The houses in the in the main street of the city stand low, and are shut out from any pleasant prospect from the houses.  On the high grounds you get pleasant views across the Menai Straits of the Buckley Monument and a little higher up we have the Menai and Tubular Bridges, and Beaumaris and other places on the Island of Anglesea [Anglesey].  Beaumaris is a pretty little place with a very old ivy clad Castle you also get a good view of PuffinIsland, in the distance Great Ormes head Llandudno.

Dau Gant a Hanner o Filltiroedd trwy Gogledd Cymru: Diwrnod 5, Rhan 4

Awst 4, 2011

Mae’r criw yn gadael Llanberis am 1.30, ac yn anelu am Bangor, gan edmygu’r golygfeydd o Sir Fôn ar y ffordd.  Mae nhw’n gwario’r noson yn Ngwesty Dirwest, Mrs Buckley ar y Stryd Fawr, gan fynd i’r gwelu yn siomedig, nad oeddent wedi parhau ymlaen i Bont Menai.

Bangor
DD/DM/1113- Llun o Fangor o’r dyddiadur gwreiddiol ‘Dau gant a hanner o filltiroedd trwy Gogledd Cymru’

At 1.30 we are in the Wagonette, and ready for off.  We drive on getting a last view of the fine quarries, and at the end of the lake pass over a bridge, and leave Snowdon behind.  We had decided not to go to Caernarvon [Caernarfon] (where there is nothing of importance to be seen except the old Castle) but to cut across the country lanes and come out at Bangor.  We leave the road to our right and go on through lane after lane, until we pass a Chapel with the word “Glascoed” on it.  We pass on and enquire at an Hotel the way are directed by the very civil and obliging proprietor, to take the road to the right of the old roman camp, which he pointed out some distance away, he also advised us to walk to the top of the camp, for the fine view to be had from there, we took his advice and traversed lane after lane until we got to the camp.  We got out of the Wagonette in order to walk up the hill, this being a quiet spot, Professor Ellis being musically inclined, whistled that good old coachmans ditty “come whistle me driver and your horse will stale”, this was done in such comic style, and tickled Lydia so much that she sank on the bank bursting, when she felt better we walked to the top, there had evidently been a moat round it, from the top we could see the Island of Anglesey whilst on each side wherever we looked we obtained a splendid views which amply repaid us for the trouble. 

We pass on down the lanes and at last drive down a very steep hill overhanging with trees, eventually we come to a railway bridge where we recognise the London and North Western Carriages, this looked like home again, to our left was a rather busy Railway Station when we got on the main road we found the station to our left was Port Dinorwic.  We enquired from an old Welsh woman our way to Bangor, as she could not speak English we had to trust to luck and proceed leaving Port Dinorwic behind us.  We had not gone far before we came to the entrance of a very handsome approach to a carriage drive, the gravel was laid like carpet, not a stone seemed out of place.  On enquiry we found it was the entrance to Vaenol [Vaynol] the residence of G D A Smith Esquire, owner of the Llanberris Quarries.  Past here it commenced to rain, so we made up our minds fro a wet night.  We soon arrived at two roads on was 2 and a half miles to Menai Bridge the other led to Bangor.  We take the Bangor road and come to a large village just on the edge of Bangor.  I think the village was called Gorphwysfa or a name very much like it.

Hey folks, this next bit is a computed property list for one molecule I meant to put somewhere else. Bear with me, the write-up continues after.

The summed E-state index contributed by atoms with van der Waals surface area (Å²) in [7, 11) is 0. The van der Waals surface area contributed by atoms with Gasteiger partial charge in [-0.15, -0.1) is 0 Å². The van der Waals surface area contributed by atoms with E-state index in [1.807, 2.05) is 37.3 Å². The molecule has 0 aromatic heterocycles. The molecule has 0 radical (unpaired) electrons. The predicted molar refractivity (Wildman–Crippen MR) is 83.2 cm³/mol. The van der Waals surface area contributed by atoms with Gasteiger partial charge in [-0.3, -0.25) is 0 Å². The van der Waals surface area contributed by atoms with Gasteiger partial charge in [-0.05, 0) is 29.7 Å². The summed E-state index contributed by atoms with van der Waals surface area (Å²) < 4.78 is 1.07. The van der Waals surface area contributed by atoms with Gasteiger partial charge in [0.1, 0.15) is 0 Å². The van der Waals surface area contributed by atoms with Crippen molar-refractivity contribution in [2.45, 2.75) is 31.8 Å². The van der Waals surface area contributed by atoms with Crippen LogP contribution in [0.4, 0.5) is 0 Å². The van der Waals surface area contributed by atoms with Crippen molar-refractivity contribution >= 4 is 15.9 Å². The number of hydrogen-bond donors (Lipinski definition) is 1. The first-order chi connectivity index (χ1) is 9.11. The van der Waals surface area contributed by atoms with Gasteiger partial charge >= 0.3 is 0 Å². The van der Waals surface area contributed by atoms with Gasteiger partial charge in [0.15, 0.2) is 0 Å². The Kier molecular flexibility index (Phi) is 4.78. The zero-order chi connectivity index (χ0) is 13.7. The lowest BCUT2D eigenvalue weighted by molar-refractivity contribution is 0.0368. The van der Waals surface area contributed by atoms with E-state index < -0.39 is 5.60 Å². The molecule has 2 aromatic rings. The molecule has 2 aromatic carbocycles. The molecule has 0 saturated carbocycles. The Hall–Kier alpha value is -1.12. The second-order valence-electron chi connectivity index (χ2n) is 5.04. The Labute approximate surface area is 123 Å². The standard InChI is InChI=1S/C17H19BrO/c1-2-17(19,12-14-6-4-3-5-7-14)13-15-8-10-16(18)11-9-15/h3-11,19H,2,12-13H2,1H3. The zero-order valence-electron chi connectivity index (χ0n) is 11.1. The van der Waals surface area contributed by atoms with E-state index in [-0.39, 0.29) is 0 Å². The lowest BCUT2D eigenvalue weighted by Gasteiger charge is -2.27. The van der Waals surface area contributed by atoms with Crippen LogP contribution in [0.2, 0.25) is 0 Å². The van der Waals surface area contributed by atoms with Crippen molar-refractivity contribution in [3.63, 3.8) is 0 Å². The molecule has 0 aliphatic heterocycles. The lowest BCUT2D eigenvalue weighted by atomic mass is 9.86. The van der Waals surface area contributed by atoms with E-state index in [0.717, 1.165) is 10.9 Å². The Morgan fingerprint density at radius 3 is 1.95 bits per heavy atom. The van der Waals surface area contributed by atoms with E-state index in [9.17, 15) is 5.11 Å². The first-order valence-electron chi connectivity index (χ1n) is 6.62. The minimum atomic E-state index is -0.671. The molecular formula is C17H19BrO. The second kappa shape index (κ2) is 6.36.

The houses were continuous until we got to Bangor arriving there at 4 o’clock.  We put the horse up at the Albion Hotel and hang ourselves out at Mrs Buckley’s Temperance Hotel, High Street, the rain having cleared away we walk down past the wooden structure where the Welsh National Eisteddfod had lately been held to the ferry where we got no end of solicitations to have a row up the straits or out fishing.  As tea time was getting near we hailed a car and drove back when we done ample justice to an excellent spread.  After tea we stroll about the miserable looking town which still retained mementoes of the visit only a few days previous of the Queen of Romania, across the streets from one side to the other were scrolls containing the words “Long live the Queen of Romania” and other mottoes.  I should think the Queen must have been sadly disappointed at the place.  Our only regret was that we had not turned off for Menai Bridge instead of Bangor, so we went to bed to sleep on our disappointment.

Linc i bapurau Ystad y Faenol- Archifau Cymru

http://www.archiveswales.org.uk/anw/get_collection.php?inst_id=37&coll_id=1257&expand=&L=1